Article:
If you are trying to select text to create highlights or citations, remember that you must now click or tap on the first word, and then click or tap on the last word.
One moment ...
Project items

Items saved from this article

This article has been saved
Highlights (0)
Some of your highlights are legacy items.

Highlights saved before July 30, 2012 will not be displayed on their respective source pages.

You can easily re-create the highlights by opening the book page or article, selecting the text, and clicking “Highlight.”

Citations (0)
Some of your citations are legacy items.

Any citation created before July 30, 2012 will labeled as a “Cited page.” New citations will be saved as cited passages, pages or articles.

We also added the ability to view new citations from your projects or the book or article where you created them.

Notes (0)
Bookmarks (0)

You have no saved items from this article

Project items include:
  • Saved book/article
  • Highlights
  • Quotes/citations
  • Notes
  • Bookmarks
Notes
Cite this article

Cited article

Style
Citations are available only to our active members.
Sign up now to cite pages or passages in MLA, APA and Chicago citation styles.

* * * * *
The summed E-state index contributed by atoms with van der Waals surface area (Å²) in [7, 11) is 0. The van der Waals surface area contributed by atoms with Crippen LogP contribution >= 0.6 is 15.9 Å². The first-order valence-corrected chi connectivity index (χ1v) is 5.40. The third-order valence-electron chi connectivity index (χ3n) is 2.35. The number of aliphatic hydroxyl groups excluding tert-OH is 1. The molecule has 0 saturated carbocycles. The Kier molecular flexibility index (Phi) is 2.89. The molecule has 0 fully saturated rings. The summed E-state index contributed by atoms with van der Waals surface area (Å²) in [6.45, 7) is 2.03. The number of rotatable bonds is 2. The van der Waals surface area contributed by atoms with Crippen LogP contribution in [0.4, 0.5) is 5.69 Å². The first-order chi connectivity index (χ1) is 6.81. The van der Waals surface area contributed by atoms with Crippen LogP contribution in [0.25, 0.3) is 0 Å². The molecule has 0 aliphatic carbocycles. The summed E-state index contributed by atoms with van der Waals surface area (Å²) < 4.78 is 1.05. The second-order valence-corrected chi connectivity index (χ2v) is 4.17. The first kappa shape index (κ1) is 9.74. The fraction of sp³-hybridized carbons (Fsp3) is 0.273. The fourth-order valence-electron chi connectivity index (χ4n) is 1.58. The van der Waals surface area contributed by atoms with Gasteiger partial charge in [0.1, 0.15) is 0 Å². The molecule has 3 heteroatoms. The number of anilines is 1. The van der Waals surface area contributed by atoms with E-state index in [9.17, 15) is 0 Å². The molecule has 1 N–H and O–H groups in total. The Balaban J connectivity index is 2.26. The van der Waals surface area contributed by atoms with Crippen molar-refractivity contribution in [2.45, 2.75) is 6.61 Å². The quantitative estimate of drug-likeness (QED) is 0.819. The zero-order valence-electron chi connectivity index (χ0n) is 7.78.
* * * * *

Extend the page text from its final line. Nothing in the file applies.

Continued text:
(Einhorn, 1992, p. 25)

(Einhorn 25)

1

1. Lois J. Einhorn, Abraham Lincoln, the Orator: Penetrating the Lincoln Legend (Westport, CT: Greenwood Press, 1992), 25, http://www.questia.com/read/27419298.

Cited article

Trade Secrets: What Do First-Time Exporters Need to Know?
Settings

Settings

Typeface
Text size Smaller Larger
Search within

Search within this article

Look up

Look up a word

  • Dictionary
  • Thesaurus
Please submit a word or phrase above.
Print this page

Print this page

Why can't I print more than one page at a time?

Full screen

matching results for page

Cited passage

Style
Citations are available only to our active members.
Sign up now to cite pages or passages in MLA, APA and Chicago citation styles.

"Portraying himself as an honest, ordinary person helped Lincoln identify with his audiences." (Einhorn, 1992, p. 25).

"Portraying himself as an honest, ordinary person helped Lincoln identify with his audiences." (Einhorn 25)

"Portraying himself as an honest, ordinary person helped Lincoln identify with his audiences."1

1. Lois J. Einhorn, Abraham Lincoln, the Orator: Penetrating the Lincoln Legend (Westport, CT: Greenwood Press, 1992), 25, http://www.questia.com/read/27419298.

Cited passage

Welcome to the new Questia Reader

The Questia Reader has been updated to provide you with an even better online reading experience.  It is now 100% Responsive, which means you can read our books and articles on any sized device you wish.  All of your favorite tools like notes, highlights, and citations are still here, but the way you select text has been updated to be easier to use, especially on touchscreen devices.  Here's how:

1. Click or tap the first word you want to select.
2. Click or tap the last word you want to select.

OK, got it!

Thanks for trying Questia!

Please continue trying out our research tools, but please note, full functionality is available only to our active members.

Your work will be lost once you leave this Web page.

For full access in an ad-free environment, sign up now for a FREE, 1-day trial.

Already a member? Log in now.